Registered marks can even be issued for short periods prior to actual use by filing an intent to use application. As long as the actual use comes along in short order, the mark can be protected. Common law marks are only protected from the time of established use as recognized by the customers (as a judge determines.)

Stoppage of use is also an issue. A common law trademark pretty much disappears when the original owner stops using it, or abandons the mark. For a registered mark, there is a tolling, or grace period where an unused mark could be revived if there is an intent to begin using it again, soon. But a registered mark can be lost as well.

There are legal protections that also slide alongside trademark protections with the same goal of protecting consumers from confusion or dilution of marks (such as the Lanham Act.) These are theoretically applicable equally to both common law and registered trademarks, but, your mileage may vary.

Trademarks versus logos, brands slogans and the like

 LEGALLY SPEAKING, IT DEPENDS: Trademarks Defined by Christopher Schiller | Script Magazine #scriptchat #screenwriting

Not a trademark. Still happy, though.

You may be wondering what is the difference between a trademark and a logo or company brand, slogan or similar? Sometimes, there is no difference because the company has registered or uses the unique identifier as a mark for their goods or services. But it isn't always the case. And some instances wouldn't qualify. The big, yellow circle happy face created by Harvey Ball, for example. It was used in a short-lived marketing campaign for a bank and was never pursued as a trademark for the company that commissioned it. It is certainly a world recognizable symbol, but, it isn't a trademark in the U.S. where it was first used. (If you go to France there may still be someone who argues differently, which proves that internationally, trademark is complex and as always, it depends.)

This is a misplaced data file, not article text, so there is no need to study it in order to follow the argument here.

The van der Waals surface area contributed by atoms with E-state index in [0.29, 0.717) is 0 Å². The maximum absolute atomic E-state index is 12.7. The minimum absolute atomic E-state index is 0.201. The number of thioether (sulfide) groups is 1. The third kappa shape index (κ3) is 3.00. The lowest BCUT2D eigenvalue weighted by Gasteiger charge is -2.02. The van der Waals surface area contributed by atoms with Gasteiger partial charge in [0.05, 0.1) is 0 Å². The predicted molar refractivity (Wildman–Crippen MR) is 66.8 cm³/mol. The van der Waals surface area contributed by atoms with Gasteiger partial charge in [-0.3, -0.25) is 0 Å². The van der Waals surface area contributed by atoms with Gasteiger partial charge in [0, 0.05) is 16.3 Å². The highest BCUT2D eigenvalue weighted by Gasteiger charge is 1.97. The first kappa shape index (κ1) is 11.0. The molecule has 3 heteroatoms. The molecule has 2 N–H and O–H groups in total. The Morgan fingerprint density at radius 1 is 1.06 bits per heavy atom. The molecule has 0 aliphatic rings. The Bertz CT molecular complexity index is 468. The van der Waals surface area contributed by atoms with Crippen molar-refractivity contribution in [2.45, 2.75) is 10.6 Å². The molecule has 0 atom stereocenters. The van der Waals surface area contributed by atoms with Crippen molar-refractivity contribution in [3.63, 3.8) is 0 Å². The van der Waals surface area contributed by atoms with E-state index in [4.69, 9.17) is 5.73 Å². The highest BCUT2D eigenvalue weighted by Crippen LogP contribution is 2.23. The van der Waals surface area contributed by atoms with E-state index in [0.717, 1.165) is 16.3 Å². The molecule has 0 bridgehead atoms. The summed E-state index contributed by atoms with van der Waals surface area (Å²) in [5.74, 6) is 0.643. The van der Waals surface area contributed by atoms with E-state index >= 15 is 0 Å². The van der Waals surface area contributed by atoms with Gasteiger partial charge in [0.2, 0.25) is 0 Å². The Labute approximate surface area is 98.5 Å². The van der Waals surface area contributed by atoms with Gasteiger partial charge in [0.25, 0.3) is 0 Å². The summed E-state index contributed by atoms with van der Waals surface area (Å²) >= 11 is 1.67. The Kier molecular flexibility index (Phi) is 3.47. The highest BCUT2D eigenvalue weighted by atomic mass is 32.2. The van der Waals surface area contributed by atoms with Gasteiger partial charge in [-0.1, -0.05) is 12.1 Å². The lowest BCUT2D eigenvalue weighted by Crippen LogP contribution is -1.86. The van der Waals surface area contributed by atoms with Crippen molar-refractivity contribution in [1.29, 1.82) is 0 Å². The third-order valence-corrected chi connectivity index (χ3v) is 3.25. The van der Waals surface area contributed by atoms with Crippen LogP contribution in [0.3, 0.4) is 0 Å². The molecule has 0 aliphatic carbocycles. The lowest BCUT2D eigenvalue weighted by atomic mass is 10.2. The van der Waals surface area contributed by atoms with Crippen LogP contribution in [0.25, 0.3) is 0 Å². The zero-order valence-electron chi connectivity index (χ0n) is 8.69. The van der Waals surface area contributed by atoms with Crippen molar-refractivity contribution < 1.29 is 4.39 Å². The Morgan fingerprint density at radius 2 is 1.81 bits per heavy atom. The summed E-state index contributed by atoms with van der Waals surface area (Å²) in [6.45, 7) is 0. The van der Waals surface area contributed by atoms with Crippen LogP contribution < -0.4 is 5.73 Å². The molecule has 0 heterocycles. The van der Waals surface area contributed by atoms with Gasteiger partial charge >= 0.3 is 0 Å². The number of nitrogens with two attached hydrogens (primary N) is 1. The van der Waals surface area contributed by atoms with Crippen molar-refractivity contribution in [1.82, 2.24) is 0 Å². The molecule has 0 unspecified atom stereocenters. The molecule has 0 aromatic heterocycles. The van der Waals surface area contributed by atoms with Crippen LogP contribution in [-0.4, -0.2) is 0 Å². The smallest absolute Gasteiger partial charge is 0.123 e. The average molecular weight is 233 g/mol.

Whether something is used as a trademark and gets protections as such depends on a lot of things. The most important one is, use.

Importance of use

It seems like a simple thing, to keep a trademark one must use it. But the practice takes diligence and attention to detail. For one, you must use the mark more than once. This is why a single film novel cannot trademark its title. There needs to be a series of goods in the marketplace for the mark to make an impact in the consumer's mind and therefore warrant special protections.

The use must be continuous and in proper association with the good or services being marked. Any gap in the continuity of use could be judged to be an abandonment of the mark and it would lose its protectability. How long can a trademark last? As long as it is used it can retain it's protections. For example, the musical cymbal maker Zildjian has been continuously using its distinctive and recognizable mark since 1623.

In fact the only factor that can disrupt a legitmate trademark's use being sufficient to retain protections is if the mark's owner fails to protect the mark's association with the product producer in the mind of the consumer. That threat can come from two opposite directions.

Dilution can weaken the mark's association if the mark owner isn't vigilant and allows others to use the mark in ways that aren't properly associated with the mark. This is one reason that trademark owners vigorously pursue litigation for improper trademark uses. Take for example, when a cake bakery creates unlicensed Disney character cakes the corporation cannot monitor the quality (a key protection element of trademark) and a droopy eared Mickey could lessen the recognizability of the marks involved to the point of making the mark dissociative.

The opposite can happen when a trademark owner works too well in establishing the trademark in the minds of the consumer through marketing, advertising and the like. The risk here is generification or the point where the consumer so associates the trademark not with the particular manufacturer but with the product in general. This has happened to previous trademarks which have fallen to equate to the generic term of their products. Examples here are aspirin, elevator, granola and ping pong. This is why Google fights so hard from its brand being used as a generic term for looking something up on the Internet. Once a mark becomes generic in a territory it stays there (though may still be protected as a trademark in other jurisdictions.)

When next we meet

Now that we've established the bare minimum understanding of how trademarks permeate our lives, we'll move on in part two to how trademarks are handled in film.